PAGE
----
As early as June, those who receive curbside trash pickup services in Logan County and its four cities, will see a recycling tote delivered to their doorstep. The tote will look exactly like the one used for trash, except it will have a different color lid.
The Logan County Fiscal Court approved to accept a bid from Scott Waste Services Tuesday, for an exclusive contract for collection, transportation and disposal of solid waste in the unincorporated areas of Logan County and the cities of Adairville, Auburn, Lewisburg and Russellville. This bid will include curbside co-mingling recycling. Co-mingling means you do not have to separate or bail your recyclables. A customer will just drop them all in the proper container and wheel them out to the curb the same as they do their trash.
Scott Waste has been the sole service in the county for the past few years, however, the city of Russellville had their own contract separately from the county and three cities. By combining the customers into one unified contract, Scott said it would offer recycling as well. There will be a 75 cent increase for the unincorporated areas of the county and for the city of Russellville. The increase for Adairville, Auburn and Lewisburg is less at 45 cents. The contract will run through 2020.
Magistrate Thomas Bouldin began working towards a unified agreement after pushing for a pilot program that offered curbside recycling for 350 plus customers over a year ago. Most of those were in Bouldin’s district. The program proved to be very successful, prompting Bouldin to push for recycling to be offered to everyone who took waste service.
At this time it is not mandatory to have trash service in the unincorporated areas of the county, but it is mandatory in the four cities.
“I couldn’t be more pleased that Logan County has made the progressive decision to implement county-wide curbside recycling. It’s a great example of how citizens can work with city and county officials to create programs that positively impact our community and our future,” said Bouldin. “I’m especially proud that Logan County is leading the way for other counties across Kentucky as they consider developing their own recycling programs.”
Bouldin also commented on the youth of the county, saying he believed leading by example would teach our children to be environmentally responsible.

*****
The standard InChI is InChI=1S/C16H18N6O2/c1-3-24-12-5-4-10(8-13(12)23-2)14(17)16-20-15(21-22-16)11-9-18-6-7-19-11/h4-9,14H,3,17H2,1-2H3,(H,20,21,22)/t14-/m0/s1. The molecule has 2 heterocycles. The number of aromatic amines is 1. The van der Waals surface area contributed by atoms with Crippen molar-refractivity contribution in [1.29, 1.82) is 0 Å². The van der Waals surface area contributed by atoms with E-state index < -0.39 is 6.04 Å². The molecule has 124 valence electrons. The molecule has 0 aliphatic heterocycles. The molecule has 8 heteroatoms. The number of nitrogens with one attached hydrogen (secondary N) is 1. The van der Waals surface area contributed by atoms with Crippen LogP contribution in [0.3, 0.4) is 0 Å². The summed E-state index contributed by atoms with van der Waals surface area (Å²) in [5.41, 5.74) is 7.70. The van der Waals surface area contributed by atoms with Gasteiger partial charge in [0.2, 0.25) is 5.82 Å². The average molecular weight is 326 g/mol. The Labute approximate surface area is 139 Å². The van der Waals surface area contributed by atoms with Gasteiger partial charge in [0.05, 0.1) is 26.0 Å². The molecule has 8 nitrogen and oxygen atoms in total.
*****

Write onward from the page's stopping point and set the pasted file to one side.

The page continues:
Pete Recker, a manager for Scott Waste, said Logan County was the second to begin a county-wide recycling program in the state, Pulaski being the first.
The county and four cities will be receiving a cutback from the sale of the recyclables. It is not expected to be much. Since 2012, when the pilot program kicked off for 350 customers, the county has gotten a little less than $2,000. What ever is generated will be split among the county and four cities on a percentage basis.
The following are price comparisons to what customers paid before and what they will be paying soon.
Unincorporated areas of the county will go from $13.86 per month to $14.59
The city Russellville will go from $8.91 per month to $9.64
The cities of Adairville, Auburn and Lewisburg will go from $11.97 per month to $12.42
Commercial pickup (dumpsters) stays the same, accept for Russellville where there will be a 9 cent increase per month. Russellville’s mayor Mark Stratton intends to use the city’s percentage of funds generated from the sale of recyclables to soften the increase to customers.
The increase, says Recker, is to offset the cost of purchasing the recycling totes that will be distributed to the customers. There are 9,500 customers in the county and cities. The totes cost between $60 and $75 a piece.
Each customer receiving waste services will get a recycling tote, which will be picked up the third week of the month in lieu of trash pickup. The containers hold recyclable materials like cardboard, plastics, paper products and aluminum.
Some concerns have been expressed by customers about excess trash piling up because of the third week when the recycling is picked up instead. Tommy Mosley, who works for Scott Waste, said that by organizing waste and using the recycling tote customers will have room left in their waste tote and should not have an overflow of garbage.
Judge Executive Logan Chick agreed with Bouldin about the effects this decision will have on the children of the county. “I think this move made teaches our children the right thing to do in the world we live in,” said Chick.
One of the benefits of the unification said Chick, is showing the cooperation the county and cities have and the willingness to all work together for something good.